Our electoral system is broken. Just look at the U.S. House of Representatives. Only a tiny fraction of seats are competitive, and the results leave out far too many voters. Case in point: almost two years out, we can project the results in over 80 percent of seats for the 2020 elections.
Monopoly Politics 2020, the latest iteration in our biennial report, lays bare the deficiencies of the winner-take-all system used to elect the House of Representatives. The project began in 1997 with the insight - new at the time - that the partisanship of a district (measured by how the presidential candidates performed in the district relative to their national vote shares) was far more predictive of upcoming election outcomes than campaign-specific metrics. That insight now forms the fundamental baseline of data used by researchers and analysts who predict election outcomes, including the Cook Political Report, FiveThirtyEight and others.
Monopoly Politics demonstrates how much even today’s seemingly volatile political world remains predetermined. We make “high confidence” projections in the very safest seats for the least vulnerable incumbents two years in advance of each congressional election cycle.
Although 2018 was an extremely unusual year, the high confidence projections we made in 2016 for 379 of the House’s 435 seats proved 97 percent accurate. Over four election cycles, our predictions have been 99 percent accurate, including getting every such projection correct in 2012 and 2016.
We released our 2020 high confidence projections on November 9, in 359 seats. Republicans have 190 such seats, and Democrats have 169, where they can rest comfortably, practically immune from general election competition. This lack of competition in over 80 percent of the House feeds our epidemic of partisan polarization.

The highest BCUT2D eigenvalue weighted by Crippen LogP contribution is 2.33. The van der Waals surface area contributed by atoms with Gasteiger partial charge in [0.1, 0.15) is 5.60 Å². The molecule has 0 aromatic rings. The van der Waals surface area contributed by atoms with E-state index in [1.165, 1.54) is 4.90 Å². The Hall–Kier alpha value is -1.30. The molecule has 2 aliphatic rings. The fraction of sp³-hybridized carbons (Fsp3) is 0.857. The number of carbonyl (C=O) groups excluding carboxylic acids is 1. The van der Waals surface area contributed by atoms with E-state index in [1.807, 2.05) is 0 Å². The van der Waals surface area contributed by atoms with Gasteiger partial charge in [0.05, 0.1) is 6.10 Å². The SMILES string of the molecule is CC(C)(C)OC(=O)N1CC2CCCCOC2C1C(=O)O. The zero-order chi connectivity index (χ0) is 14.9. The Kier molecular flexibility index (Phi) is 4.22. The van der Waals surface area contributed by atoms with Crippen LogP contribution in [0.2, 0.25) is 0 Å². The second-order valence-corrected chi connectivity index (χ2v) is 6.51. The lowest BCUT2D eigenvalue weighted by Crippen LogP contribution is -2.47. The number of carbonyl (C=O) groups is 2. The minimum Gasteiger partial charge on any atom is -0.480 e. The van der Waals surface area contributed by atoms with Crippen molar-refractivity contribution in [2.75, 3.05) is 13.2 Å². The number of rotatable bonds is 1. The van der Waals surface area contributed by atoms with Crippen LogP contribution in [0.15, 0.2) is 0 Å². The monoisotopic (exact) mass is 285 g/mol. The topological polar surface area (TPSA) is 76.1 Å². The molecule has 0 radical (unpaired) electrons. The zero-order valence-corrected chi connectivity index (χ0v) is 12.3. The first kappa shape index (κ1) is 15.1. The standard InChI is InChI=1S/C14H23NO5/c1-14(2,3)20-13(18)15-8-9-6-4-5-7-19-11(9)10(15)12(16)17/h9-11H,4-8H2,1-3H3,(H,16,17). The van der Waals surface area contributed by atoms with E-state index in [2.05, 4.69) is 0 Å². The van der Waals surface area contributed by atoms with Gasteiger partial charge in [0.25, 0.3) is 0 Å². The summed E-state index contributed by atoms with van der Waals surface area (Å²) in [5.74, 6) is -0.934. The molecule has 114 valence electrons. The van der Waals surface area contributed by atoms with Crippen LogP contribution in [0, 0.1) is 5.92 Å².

Our full projections for all 435 seats demonstrate how an electoral system based entirely on geography favors Republican candidates specifically. In 2018, Democrats took the House thanks to a historic wave year - about 54 percent of the country favored Democrats over Republicans. In comparison, 2010 was a 53.8 percent Republican year, 2012 was a 52.0 percent Democratic year, and 2014 was a 51.9 percent Republican year.
Even though a majority of incumbents will be Democrats in 2020, our projections show that Republicans can take back the House even in a year that favors Democrats by as much as 51.6 percent.
In 2012, Republicans won the House even when most voters favored Democrats, and that could happen again in 2020. That is largely because Republican voters are more efficiently spread out across most states, whereas Democratic voters are packed into smaller parts of the state (generally cities).
In some states, Republicans exploit that distribution to exaggerate their influence with partisan gerrymandering, but Republicans also hold advantages in states that are not considered gerrymandered as well.
The newest Monopoly Politics also features new interactive options, letting users adjust the nature of the year on our interactive map and see which districts swing from blue to red or vice versa. The corresponding interactive spreadsheet also has a new look, and it includes a tab for state-by-state analysis.
The flaws in the winner-take-all system revealed through Monopoly Politics are not inevitable, nor required by the constitution. A bill introduced in 2017 - the Fair Representation Act, - would end winner-take-all politics by introducing multi-winner districts with ranked choice voting, in turn creating competitive races with winners who reflect the diversity of each district.
An updated edition of our Fair Representation Act Report will be released in 2019 to accompany Monopoly Politics 2020.
Editor's Note: This article, written by Drew Penrose, originally published on FairVote's website, and has been modified slightly for publication on IVN.